Delicious vegetarian Millet Stuffed Peppers are a staple in my house. In fall months peppers are cheap, so I buy them often and serve them fresh and baked. This time I had them stuffed with vegetables and millet. I cook seasonally and locally.
Check also other Polish recipes best in Autumn: Autumn food.
My Mum used to bake this kind of small Sauerkraut and Mushrooms Buns to accompany beets borscht on Christmas Eve. Unfortunately when I asked her, she did not remember the recipe, what is more interesting, she even didn’t remember that she has been actually baking them:) Eventually I decided to go for Paszteciki recipe I found on Kwestia Smaku, one of my favorite cooking websites.
Last weekend we went to Mazuria district to visit my parents. It was the second year we celebrated our family’s Baked Potato Day:) After dark we lighted a campfire and we baked sausages and potatoes. My sister-in-law, Marzena told us about an onion water from Kurpie, she tried few years ago visiting her friends. It sounded interesting, so I asked google and found an easy recipe I followed: Woda cebulowa. Actually when we were drinking it, we remembered that our Grandma was sometimes preparing this kind of drink and we had it with boiled potatoes, only she was also adding sour cream and called it Kvas.
In July in Poland string beans are getting cheaper and cheaper, so I’m having them every second day. I eat it steamed, keeping it low caloric or.. fry and add garlic and breadcrumbs:) Believe me, once you try it, you will love string beans with breadcrumbs. Or not, hmm, maybe it’s just me:)
Few days ago I prepared Homemade Polish Paprykarz. In Poland during PRL you could buy Paprykarz Szczeciński, which was low quality fish spread with rice. You could take it with you for camping or holidays abroad:) Bulgaria was popular destination in 1980ties, because of the fact that Poland and Bulgaria were under the same communistic regime and there were restrictions on traveling to Western Europe.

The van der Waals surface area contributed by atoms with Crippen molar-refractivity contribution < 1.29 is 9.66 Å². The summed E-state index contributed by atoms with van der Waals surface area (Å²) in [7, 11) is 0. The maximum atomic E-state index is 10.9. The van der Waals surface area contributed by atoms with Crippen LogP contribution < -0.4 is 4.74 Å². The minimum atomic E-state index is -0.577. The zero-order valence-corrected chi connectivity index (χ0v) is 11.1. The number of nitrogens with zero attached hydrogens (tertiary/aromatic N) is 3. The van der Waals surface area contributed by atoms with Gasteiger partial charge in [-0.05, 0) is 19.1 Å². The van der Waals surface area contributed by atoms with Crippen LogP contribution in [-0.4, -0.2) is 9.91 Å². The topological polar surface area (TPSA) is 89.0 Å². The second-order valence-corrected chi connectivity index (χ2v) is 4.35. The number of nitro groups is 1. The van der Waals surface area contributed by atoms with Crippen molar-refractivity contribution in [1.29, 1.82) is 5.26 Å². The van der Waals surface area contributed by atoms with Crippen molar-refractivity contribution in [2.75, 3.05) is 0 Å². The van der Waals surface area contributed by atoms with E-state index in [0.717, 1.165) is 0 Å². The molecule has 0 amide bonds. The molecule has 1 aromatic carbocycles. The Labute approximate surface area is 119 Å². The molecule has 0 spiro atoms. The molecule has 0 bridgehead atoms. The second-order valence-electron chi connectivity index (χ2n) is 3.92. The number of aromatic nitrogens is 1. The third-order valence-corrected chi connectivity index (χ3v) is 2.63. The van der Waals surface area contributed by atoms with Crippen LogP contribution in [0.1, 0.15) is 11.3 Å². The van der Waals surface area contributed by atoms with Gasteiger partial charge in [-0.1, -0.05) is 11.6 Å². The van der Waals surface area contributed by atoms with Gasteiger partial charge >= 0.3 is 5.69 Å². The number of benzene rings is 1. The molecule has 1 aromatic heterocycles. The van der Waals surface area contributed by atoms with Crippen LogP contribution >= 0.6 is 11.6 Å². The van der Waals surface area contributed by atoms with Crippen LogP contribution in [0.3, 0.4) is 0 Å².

You can still buy Paprykarz in stores, which looks a little bit better if you check ingredients, but I invite you to prepare it yourself at home:)
Lithuanian Cold Borsch is my soup number one in Summer. When there is hot outside, you will love cold cooling soup made of beets and beet’s leaves, buttermilk and Spring greens: dill, spring onions and cucumber.
Early spring is a great time for using stringing nettle in the kitchen. Pokrzywianka – Stringing nettle soup is healthy and easy to prepare. Remember to get only top parts of the youngest nettles, away from the motorways.
For the soup I also use other herbs I find. This time it was young sorrel and lovage. I also used bluszczyk kurdybanek: ground- ivy, which is very aromatic. In Old Polish cuisine ground-ivy was as popular as parsley is nowadays (wikipedia: https://en.wikipedia.org/wiki/Glechoma_hederacea).
First vegetables available in spring- horseradish and spring onions are the basis of my favorite Polish spring cottage cheese. I use both horseradish balls and sprouts. Sprouts are rich in minerals and can be easily grown at home.
In Poland we use dry write cheese – Twaróg. It is easy available in each grocery store in Poland. My Grandma was sometimes making curd herself, using fresh milk from her neighbour, who has cows.
Try also Paprykarz, smoked fish bread spread, very popular in PRL.
Phrase “peas and cabbage” in polish common language is defined as mixing two things which do not match. This dish is not a mess, try:)
Historically in Poland cabbage is one of the most popular vegetables. It is cheap, so it’s available for poor people. Is easy to store during winter, so can be used during the whole year. For years people in Poland use it widely, so we have many traditional dishes with cabbage as ingredient.
Peas and cabbage stew appears on official list of traditional polish cuisine of Łódź voivodeship, but is known in the whole country. Can be prepared as fast dish with fried onion, or with greaves.
Ash Wednesday is the first day of Lent, which is a 40 day period of fasting, reflection, repentance and prayer . On Ash Wednesday you go to church and the priest sprinkle your head with ash and says: “Remember that you are dust, and to dust you shall return”. This is to remember, that our mortal life should not be of our biggest concern. What we really need to take care of is our eternal life.